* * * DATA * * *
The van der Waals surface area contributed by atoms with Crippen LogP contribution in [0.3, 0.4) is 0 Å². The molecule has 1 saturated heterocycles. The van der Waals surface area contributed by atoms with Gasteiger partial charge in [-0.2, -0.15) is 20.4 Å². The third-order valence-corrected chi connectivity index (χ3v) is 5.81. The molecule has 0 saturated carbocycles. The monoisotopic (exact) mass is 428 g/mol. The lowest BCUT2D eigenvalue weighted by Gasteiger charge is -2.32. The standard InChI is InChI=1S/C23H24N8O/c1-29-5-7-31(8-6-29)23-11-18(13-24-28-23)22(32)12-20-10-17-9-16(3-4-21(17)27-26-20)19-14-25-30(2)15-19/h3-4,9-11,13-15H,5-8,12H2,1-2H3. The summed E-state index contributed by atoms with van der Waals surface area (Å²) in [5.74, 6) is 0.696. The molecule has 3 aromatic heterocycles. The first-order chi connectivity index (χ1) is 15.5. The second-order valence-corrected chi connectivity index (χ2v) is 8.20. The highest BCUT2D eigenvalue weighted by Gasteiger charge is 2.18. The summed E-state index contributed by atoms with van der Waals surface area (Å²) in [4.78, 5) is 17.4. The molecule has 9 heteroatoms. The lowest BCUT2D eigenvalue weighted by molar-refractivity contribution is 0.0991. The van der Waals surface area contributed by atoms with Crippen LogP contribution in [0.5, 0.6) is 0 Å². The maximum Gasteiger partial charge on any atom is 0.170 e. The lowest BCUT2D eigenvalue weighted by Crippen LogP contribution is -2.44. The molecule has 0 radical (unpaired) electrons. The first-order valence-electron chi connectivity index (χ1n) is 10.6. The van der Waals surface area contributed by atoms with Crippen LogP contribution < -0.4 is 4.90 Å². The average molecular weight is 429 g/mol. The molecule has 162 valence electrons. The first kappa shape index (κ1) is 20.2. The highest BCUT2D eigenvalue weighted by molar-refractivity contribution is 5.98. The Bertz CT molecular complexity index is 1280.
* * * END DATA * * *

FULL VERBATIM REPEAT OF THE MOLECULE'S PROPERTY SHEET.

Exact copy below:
The van der Waals surface area contributed by atoms with Crippen LogP contribution in [0.3, 0.4) is 0 Å². The molecule has 1 saturated heterocycles. The van der Waals surface area contributed by atoms with Gasteiger partial charge in [-0.2, -0.15) is 20.4 Å². The third-order valence-corrected chi connectivity index (χ3v) is 5.81. The molecule has 0 saturated carbocycles. The monoisotopic (exact) mass is 428 g/mol. The lowest BCUT2D eigenvalue weighted by Gasteiger charge is -2.32. The standard InChI is InChI=1S/C23H24N8O/c1-29-5-7-31(8-6-29)23-11-18(13-24-28-23)22(32)12-20-10-17-9-16(3-4-21(17)27-26-20)19-14-25-30(2)15-19/h3-4,9-11,13-15H,5-8,12H2,1-2H3. The summed E-state index contributed by atoms with van der Waals surface area (Å²) in [5.74, 6) is 0.696. The molecule has 3 aromatic heterocycles. The first-order chi connectivity index (χ1) is 15.5. The second-order valence-corrected chi connectivity index (χ2v) is 8.20. The highest BCUT2D eigenvalue weighted by Gasteiger charge is 2.18. The summed E-state index contributed by atoms with van der Waals surface area (Å²) in [4.78, 5) is 17.4. The molecule has 9 heteroatoms. The lowest BCUT2D eigenvalue weighted by molar-refractivity contribution is 0.0991. The van der Waals surface area contributed by atoms with Crippen LogP contribution in [0.5, 0.6) is 0 Å². The maximum Gasteiger partial charge on any atom is 0.170 e. The lowest BCUT2D eigenvalue weighted by Crippen LogP contribution is -2.44. The molecule has 0 radical (unpaired) electrons. The first-order valence-electron chi connectivity index (χ1n) is 10.6. The van der Waals surface area contributed by atoms with Crippen LogP contribution < -0.4 is 4.90 Å². The average molecular weight is 429 g/mol. The molecule has 162 valence electrons. The first kappa shape index (κ1) is 20.2. The highest BCUT2D eigenvalue weighted by molar-refractivity contribution is 5.98. The Bertz CT molecular complexity index is 1280.